Niue, Swiss Wildlife Red Deer, $2 Coin, 2015, Silver, MINT
The Red Deer is the largest ungulate in the Swiss National Park. In the middle of the 19th century these magnificent animals had been eradicated from the region. 50 years later they reappeared. The two principal factors which draw Red Deer to the National Park are tranquillity and food. Restriction of visitors to a network of well-defined paths keeps disturbance to a minimum. Around 2000 Red Deer remain in the Park, but only during the five summer months. After the rut in mid-October they leave the Park and migrate to the sunny slopes of the main valleys of the Engadine and Vinschgau.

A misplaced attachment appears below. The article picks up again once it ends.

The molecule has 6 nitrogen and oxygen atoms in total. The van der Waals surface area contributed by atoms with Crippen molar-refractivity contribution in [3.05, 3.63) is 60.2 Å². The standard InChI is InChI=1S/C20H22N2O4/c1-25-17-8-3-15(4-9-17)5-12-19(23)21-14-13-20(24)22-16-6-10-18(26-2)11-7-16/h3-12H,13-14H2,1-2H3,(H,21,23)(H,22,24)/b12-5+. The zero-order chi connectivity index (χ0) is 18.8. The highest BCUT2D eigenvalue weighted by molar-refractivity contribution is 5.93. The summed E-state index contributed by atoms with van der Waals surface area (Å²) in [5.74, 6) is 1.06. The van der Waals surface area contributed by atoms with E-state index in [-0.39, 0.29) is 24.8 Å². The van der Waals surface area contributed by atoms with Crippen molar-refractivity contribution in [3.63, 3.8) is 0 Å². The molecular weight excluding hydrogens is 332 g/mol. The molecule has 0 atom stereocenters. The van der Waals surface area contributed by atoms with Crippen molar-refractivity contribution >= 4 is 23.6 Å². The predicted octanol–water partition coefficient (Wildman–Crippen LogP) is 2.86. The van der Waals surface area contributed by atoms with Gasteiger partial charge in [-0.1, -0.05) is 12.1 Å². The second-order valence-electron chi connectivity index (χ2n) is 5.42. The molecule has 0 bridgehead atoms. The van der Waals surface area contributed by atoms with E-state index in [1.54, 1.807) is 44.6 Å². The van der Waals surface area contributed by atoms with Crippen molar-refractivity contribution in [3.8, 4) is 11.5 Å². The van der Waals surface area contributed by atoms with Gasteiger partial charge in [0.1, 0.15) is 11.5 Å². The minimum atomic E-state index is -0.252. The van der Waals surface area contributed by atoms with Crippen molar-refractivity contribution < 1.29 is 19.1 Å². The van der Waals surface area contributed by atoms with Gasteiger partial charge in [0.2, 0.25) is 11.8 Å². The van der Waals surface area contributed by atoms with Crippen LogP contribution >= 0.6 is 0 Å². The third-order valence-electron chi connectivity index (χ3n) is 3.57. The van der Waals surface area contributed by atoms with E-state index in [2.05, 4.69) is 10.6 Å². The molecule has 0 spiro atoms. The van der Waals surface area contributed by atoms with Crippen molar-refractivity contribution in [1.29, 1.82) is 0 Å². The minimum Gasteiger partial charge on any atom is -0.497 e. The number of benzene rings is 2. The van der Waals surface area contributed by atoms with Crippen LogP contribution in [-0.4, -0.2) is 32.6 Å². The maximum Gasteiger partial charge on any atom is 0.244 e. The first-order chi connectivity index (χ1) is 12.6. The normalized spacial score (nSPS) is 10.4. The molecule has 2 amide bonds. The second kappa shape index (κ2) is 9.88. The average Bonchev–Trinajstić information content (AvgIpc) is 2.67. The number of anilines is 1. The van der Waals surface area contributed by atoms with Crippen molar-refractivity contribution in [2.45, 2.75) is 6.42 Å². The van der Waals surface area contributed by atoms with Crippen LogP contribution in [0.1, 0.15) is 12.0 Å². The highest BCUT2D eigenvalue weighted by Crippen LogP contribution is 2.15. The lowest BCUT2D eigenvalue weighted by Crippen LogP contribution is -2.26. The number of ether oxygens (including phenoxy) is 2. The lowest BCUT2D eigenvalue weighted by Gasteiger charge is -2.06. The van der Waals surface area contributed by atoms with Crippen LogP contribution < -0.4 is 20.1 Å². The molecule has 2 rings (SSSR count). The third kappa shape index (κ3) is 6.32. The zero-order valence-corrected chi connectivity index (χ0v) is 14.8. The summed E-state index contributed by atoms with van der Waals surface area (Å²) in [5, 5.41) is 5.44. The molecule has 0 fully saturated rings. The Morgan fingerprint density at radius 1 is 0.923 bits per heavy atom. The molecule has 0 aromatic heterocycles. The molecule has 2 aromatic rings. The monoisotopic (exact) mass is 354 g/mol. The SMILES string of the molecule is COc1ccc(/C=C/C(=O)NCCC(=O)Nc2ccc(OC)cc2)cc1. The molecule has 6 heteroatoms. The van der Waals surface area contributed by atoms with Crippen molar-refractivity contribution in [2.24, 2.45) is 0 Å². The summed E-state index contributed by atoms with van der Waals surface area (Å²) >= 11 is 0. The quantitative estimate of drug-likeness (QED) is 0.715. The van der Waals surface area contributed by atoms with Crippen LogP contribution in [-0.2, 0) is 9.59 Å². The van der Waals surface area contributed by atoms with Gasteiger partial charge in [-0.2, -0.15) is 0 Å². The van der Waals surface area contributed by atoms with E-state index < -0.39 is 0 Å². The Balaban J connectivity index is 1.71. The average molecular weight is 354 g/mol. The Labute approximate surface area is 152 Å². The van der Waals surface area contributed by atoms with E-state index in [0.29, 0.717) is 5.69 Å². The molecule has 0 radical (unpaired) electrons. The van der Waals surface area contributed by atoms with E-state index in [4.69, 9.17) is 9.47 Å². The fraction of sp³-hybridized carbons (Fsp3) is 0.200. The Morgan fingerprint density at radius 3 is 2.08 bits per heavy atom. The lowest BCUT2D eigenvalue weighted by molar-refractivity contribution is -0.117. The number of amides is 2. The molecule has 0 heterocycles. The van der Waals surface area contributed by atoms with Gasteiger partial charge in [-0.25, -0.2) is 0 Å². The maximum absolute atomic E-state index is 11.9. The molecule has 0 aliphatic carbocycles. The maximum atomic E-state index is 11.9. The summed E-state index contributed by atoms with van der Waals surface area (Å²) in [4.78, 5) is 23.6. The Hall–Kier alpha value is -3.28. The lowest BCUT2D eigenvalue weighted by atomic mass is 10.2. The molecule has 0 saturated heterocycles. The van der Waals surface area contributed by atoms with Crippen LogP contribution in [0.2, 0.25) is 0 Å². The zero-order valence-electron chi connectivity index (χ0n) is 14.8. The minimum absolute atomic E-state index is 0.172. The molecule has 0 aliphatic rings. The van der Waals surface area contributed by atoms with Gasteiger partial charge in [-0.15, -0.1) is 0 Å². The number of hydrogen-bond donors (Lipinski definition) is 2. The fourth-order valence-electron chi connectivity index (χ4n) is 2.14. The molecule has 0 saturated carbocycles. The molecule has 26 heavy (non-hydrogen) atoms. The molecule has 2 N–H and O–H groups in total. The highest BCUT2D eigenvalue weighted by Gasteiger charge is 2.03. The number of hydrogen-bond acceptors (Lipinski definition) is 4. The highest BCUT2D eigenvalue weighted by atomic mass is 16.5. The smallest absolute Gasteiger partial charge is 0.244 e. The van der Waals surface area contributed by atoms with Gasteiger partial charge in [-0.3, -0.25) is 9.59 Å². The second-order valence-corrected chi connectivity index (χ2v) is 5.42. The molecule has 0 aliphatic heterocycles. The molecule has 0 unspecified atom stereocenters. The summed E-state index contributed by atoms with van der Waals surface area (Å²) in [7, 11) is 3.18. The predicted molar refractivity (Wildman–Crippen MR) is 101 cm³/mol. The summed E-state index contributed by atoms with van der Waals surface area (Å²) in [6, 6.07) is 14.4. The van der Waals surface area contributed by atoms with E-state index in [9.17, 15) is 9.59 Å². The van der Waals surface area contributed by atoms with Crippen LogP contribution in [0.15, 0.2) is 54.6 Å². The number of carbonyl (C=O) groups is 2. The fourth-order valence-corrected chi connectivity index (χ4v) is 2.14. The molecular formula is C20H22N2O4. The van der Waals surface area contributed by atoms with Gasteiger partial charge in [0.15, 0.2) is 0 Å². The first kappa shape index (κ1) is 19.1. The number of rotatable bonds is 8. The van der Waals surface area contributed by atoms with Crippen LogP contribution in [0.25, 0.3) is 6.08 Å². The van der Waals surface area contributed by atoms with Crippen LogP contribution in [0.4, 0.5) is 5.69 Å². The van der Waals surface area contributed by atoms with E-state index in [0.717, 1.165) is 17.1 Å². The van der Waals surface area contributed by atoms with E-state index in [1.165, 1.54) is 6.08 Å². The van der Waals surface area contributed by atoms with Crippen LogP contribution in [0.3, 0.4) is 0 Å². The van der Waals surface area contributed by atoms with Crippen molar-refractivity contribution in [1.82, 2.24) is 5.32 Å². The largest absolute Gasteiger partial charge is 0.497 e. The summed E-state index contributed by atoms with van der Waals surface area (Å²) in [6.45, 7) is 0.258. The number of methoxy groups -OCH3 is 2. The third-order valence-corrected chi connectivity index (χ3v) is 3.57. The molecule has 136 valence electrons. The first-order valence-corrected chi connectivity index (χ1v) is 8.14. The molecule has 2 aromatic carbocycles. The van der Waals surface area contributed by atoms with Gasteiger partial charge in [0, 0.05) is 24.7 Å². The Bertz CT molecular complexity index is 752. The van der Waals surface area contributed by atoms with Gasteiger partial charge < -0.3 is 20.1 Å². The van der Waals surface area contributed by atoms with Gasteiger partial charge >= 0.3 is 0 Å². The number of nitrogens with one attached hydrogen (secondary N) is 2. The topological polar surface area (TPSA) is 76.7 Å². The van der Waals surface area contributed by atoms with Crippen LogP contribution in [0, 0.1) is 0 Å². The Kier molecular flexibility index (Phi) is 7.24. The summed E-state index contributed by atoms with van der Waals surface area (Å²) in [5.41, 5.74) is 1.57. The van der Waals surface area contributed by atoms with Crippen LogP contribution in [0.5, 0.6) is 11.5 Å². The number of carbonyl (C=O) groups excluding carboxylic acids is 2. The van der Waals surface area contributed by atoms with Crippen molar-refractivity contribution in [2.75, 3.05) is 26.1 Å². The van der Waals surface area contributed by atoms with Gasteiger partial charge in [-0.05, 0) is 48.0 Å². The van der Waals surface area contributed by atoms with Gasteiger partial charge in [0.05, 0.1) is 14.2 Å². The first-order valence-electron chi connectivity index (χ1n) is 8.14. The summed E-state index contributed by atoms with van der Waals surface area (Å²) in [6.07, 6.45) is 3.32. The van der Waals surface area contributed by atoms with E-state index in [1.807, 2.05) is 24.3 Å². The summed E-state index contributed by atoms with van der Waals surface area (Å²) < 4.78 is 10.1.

The rutting period in September and Otober is one of the highlights of the Swiss National Park. During the rut fierce fights take place between stags claiming their hinds. The so-called “master” stags vigourously defend their harems against “intruders”.These fights often cause injury or, more rarely, death. The winner is usually the fitter of the two stags, not necessarily the one with the most impressive antlers. It is not uncommon for a stag to lose one or other of its antlers during a fight, which subsequently puts him at a disadvantage to his opponent. The stags pursue the rutting hinds until such time as they permit them to mount. It is the hind that determines the selection of a mating partner, as well as the time.